But honestly, the best bet IS to stage parts that you no longer need. The less mass you carry into orbit, the better.

Edited by EndeavourCmdr
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10 hours ago, EndeavourCmdr said:

I mean, you CAN make an SSTO, but the question you might want to ask is: "why am I building an SSTO?".

Well, there's always the '10 Kerbals to Eve and Back' mission.

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On 4/8/2024 at 7:59 PM, EndeavourCmdr said:

So, a few things are jumping out at me right off the bat here.

  • First, the spaceplane look HEAVY. Like, really heavy. This could certainly be working against you rather than in your favor.
  • Second, I notice that your engines are very high up. None of the images seem to indicate the "center of thrust", but if it's too far above your center of mass, then it's causing a pitching down moment, which would put pressure on your nose gear, and would cause tilting and skidding, as well as make it extremely difficult for you to even lift the nose off the ground.
  • Third, you might try increasing the angle of attack of the main wings by rotating them upwards slightly, so that the wing is attacking the air at a greater angle than your nose. This will give you added lift before you even get the nose off the ground.
  • And finally, I am not sure how you have your control surfaces set up, but that main wing won't do much to help you pitch. Your only hope would be the canard wing near the nose. Make sure it's large enough, and bound to the pitch axis.

All good advice. i tried taking it to heart:

 

 

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  • 3 weeks later...
On 4/8/2024 at 10:31 AM, stephensmat said:

I'm working on spaceplanes, yet again.

The MK3, my latest attempt, keeps veering off to the side on the runway when it gets up to 110m/s or so.

I've checked the wheels angle, and I can't see anything wrong.

The braking power on the front wheel is set to zero.

I don't even touch the controls, and it does this every time.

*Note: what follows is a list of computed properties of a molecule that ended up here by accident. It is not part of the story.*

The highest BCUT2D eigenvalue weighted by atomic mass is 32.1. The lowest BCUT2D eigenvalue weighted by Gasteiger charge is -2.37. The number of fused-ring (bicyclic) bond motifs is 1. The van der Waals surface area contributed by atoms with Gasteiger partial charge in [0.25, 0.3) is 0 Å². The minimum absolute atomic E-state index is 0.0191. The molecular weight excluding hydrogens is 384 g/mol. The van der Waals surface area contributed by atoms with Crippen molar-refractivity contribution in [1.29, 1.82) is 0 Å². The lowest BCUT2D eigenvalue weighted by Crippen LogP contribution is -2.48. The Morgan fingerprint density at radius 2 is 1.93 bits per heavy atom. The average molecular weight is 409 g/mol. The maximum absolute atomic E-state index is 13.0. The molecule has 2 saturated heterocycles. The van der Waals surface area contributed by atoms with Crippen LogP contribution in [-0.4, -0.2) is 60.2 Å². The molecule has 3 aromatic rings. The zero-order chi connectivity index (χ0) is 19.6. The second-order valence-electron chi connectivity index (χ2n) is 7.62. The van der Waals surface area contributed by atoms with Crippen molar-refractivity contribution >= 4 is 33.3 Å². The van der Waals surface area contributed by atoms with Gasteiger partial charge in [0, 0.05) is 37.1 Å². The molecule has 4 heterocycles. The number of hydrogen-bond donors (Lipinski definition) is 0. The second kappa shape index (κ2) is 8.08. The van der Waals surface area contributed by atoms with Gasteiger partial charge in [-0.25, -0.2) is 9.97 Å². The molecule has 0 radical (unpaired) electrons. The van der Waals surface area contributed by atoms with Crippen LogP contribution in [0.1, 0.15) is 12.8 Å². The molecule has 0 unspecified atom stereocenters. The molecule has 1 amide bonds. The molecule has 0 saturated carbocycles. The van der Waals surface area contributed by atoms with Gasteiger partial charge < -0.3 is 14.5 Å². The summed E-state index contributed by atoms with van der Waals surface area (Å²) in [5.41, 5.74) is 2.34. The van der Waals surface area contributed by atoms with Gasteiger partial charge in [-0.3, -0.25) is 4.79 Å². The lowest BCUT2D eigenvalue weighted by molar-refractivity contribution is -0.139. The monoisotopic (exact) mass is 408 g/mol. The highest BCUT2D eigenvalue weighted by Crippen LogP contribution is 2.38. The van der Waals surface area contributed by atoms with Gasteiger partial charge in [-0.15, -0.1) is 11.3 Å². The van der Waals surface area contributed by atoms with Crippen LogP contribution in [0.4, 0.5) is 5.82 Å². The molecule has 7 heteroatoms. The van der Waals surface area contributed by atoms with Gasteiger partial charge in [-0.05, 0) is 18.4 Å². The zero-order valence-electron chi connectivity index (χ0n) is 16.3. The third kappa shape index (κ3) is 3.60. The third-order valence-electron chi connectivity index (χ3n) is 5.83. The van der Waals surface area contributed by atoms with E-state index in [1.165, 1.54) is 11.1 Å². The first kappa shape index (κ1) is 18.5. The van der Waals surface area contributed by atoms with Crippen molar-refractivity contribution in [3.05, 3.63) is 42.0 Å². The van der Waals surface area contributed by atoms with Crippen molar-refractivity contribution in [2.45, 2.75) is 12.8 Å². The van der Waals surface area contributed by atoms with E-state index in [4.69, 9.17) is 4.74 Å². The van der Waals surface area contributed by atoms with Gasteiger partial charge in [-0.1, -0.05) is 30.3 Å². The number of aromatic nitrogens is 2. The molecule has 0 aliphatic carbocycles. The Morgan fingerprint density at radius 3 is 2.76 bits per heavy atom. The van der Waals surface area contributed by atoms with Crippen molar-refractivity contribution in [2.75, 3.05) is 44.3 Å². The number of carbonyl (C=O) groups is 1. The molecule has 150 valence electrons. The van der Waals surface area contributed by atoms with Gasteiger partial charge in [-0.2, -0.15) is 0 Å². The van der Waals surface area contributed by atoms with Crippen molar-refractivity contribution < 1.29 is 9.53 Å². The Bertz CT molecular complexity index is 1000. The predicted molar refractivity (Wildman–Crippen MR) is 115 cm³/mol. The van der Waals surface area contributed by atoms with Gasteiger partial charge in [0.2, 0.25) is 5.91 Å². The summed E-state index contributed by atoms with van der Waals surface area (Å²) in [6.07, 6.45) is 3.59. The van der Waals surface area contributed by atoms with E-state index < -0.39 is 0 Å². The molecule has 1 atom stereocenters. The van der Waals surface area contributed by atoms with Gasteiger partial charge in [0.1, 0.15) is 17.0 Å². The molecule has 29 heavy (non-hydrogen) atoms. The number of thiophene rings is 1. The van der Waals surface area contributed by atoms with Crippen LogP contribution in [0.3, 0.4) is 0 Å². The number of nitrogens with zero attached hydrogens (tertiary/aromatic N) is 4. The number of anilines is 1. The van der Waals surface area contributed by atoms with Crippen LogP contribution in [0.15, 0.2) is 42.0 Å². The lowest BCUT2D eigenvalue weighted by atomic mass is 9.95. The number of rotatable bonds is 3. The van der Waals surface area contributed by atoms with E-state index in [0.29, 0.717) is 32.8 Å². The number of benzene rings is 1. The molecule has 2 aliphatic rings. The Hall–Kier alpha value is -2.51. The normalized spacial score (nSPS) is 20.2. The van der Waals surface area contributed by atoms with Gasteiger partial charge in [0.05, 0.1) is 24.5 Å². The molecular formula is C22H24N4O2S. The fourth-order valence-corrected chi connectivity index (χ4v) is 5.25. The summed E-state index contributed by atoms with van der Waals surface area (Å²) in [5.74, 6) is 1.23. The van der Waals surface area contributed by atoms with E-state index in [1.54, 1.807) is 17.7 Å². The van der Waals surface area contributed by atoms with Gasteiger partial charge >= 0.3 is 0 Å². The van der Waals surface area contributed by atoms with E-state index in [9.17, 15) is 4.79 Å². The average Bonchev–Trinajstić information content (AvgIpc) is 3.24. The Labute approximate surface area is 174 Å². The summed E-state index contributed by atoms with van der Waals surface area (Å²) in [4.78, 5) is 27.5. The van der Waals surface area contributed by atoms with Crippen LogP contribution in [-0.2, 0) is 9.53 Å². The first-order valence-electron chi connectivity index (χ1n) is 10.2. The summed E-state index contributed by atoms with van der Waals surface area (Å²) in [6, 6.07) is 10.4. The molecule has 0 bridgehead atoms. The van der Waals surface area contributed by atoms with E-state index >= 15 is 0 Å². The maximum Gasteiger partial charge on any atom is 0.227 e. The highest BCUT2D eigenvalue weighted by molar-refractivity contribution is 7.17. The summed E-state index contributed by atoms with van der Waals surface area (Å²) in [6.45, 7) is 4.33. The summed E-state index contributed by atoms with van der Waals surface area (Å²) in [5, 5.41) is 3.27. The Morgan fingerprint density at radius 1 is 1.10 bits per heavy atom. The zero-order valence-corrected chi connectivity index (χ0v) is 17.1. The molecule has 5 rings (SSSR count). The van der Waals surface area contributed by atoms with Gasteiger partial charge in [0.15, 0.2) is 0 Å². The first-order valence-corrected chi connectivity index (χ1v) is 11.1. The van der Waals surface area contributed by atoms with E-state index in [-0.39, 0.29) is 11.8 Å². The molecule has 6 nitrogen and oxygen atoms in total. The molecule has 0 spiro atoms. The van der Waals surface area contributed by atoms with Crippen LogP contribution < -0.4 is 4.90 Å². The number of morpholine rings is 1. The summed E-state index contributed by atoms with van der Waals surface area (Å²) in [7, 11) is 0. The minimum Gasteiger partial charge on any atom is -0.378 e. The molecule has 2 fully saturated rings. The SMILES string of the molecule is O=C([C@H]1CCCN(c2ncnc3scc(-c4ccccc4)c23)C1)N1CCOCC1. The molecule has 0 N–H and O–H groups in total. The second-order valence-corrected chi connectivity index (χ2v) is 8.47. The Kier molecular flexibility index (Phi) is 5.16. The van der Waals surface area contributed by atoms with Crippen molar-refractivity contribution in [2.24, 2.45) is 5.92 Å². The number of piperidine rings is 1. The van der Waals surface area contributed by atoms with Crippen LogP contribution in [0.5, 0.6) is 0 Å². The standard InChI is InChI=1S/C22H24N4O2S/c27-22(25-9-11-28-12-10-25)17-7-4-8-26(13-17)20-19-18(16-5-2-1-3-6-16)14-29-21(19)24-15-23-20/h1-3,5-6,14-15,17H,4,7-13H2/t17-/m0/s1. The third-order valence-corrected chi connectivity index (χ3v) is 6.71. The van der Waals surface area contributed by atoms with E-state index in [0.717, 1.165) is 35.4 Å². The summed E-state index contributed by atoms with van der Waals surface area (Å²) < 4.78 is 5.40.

Any advice?

EDIT: I've added the 'blueprints'. All advice welcome. I don't even know if lift is possible, because I can't get it up to speed on the runway yet.

8P5TtoN.jpeg

KcTlRuO.jpeg

5BplJVy.jpeg

x4HsLGN.jpeg

UooEtlN.jpeg

The spaceplane seems quite heavy, which could be working against you. Additionally, the high engine placement likely causes a pitching down moment, putting pressure on the nose gear and making it difficult to lift off. Try increasing the angle of attack on the main wings slightly to generate more lift before rotation. Also, ensure the canard wing is large enough and properly bound to pitch controls to help with rotation. Reducing weight and lowering the engines may also help balance the craft.

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On 4/28/2024 at 11:38 PM, leos101 said:

The spaceplane seems quite heavy, which could be working against you. Additionally, the high engine placement likely causes a pitching down moment, putting pressure on the nose gear and making it difficult to lift off. Try increasing the angle of attack on the main wings slightly to generate more lift before rotation. Also, ensure the canard wing is large enough and properly bound to pitch controls to help with rotation. Reducing weight and lowering the engines may also help balance the craft.

Literally the same advice I gave him several posts up, lol